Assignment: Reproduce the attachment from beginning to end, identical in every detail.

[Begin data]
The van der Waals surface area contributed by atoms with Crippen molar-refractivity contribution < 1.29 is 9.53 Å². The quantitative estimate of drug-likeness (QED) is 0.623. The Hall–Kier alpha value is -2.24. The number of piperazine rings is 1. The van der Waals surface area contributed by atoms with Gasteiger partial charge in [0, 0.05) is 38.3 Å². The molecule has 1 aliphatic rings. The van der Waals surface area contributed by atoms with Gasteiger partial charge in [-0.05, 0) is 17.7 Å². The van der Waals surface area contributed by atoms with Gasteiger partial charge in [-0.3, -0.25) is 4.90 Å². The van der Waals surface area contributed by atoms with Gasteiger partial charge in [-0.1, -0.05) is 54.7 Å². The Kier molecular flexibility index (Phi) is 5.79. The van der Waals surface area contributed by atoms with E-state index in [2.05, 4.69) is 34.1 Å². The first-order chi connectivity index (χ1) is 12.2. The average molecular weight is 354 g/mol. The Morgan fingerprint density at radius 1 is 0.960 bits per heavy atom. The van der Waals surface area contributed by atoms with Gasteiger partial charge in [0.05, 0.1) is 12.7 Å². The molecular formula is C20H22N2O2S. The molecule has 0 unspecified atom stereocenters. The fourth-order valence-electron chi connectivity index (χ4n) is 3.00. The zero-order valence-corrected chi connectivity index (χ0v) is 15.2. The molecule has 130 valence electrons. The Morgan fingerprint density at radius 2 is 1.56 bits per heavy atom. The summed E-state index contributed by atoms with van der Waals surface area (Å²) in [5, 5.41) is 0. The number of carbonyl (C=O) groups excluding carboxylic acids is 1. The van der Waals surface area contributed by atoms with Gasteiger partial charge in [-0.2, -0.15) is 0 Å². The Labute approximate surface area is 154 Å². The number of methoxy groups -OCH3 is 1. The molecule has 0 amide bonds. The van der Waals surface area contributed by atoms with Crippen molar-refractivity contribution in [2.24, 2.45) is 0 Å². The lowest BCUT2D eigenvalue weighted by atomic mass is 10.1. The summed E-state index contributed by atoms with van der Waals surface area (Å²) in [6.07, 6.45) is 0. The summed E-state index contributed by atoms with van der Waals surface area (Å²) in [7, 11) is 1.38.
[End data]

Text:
The van der Waals surface area contributed by atoms with Crippen molar-refractivity contribution < 1.29 is 9.53 Å². The quantitative estimate of drug-likeness (QED) is 0.623. The Hall–Kier alpha value is -2.24. The number of piperazine rings is 1. The van der Waals surface area contributed by atoms with Gasteiger partial charge in [0, 0.05) is 38.3 Å². The molecule has 1 aliphatic rings. The van der Waals surface area contributed by atoms with Gasteiger partial charge in [-0.05, 0) is 17.7 Å². The van der Waals surface area contributed by atoms with Gasteiger partial charge in [-0.3, -0.25) is 4.90 Å². The van der Waals surface area contributed by atoms with Gasteiger partial charge in [-0.1, -0.05) is 54.7 Å². The Kier molecular flexibility index (Phi) is 5.79. The van der Waals surface area contributed by atoms with E-state index in [2.05, 4.69) is 34.1 Å². The first-order chi connectivity index (χ1) is 12.2. The average molecular weight is 354 g/mol. The Morgan fingerprint density at radius 1 is 0.960 bits per heavy atom. The van der Waals surface area contributed by atoms with Gasteiger partial charge in [0.05, 0.1) is 12.7 Å². The molecular formula is C20H22N2O2S. The molecule has 0 unspecified atom stereocenters. The fourth-order valence-electron chi connectivity index (χ4n) is 3.00. The zero-order valence-corrected chi connectivity index (χ0v) is 15.2. The molecule has 130 valence electrons. The Morgan fingerprint density at radius 2 is 1.56 bits per heavy atom. The summed E-state index contributed by atoms with van der Waals surface area (Å²) in [5, 5.41) is 0. The number of carbonyl (C=O) groups excluding carboxylic acids is 1. The van der Waals surface area contributed by atoms with Gasteiger partial charge in [-0.2, -0.15) is 0 Å². The Labute approximate surface area is 154 Å². The number of methoxy groups -OCH3 is 1. The molecule has 0 amide bonds. The van der Waals surface area contributed by atoms with Crippen molar-refractivity contribution in [2.24, 2.45) is 0 Å². The lowest BCUT2D eigenvalue weighted by atomic mass is 10.1. The summed E-state index contributed by atoms with van der Waals surface area (Å²) in [6.07, 6.45) is 0. The summed E-state index contributed by atoms with van der Waals surface area (Å²) in [7, 11) is 1.38.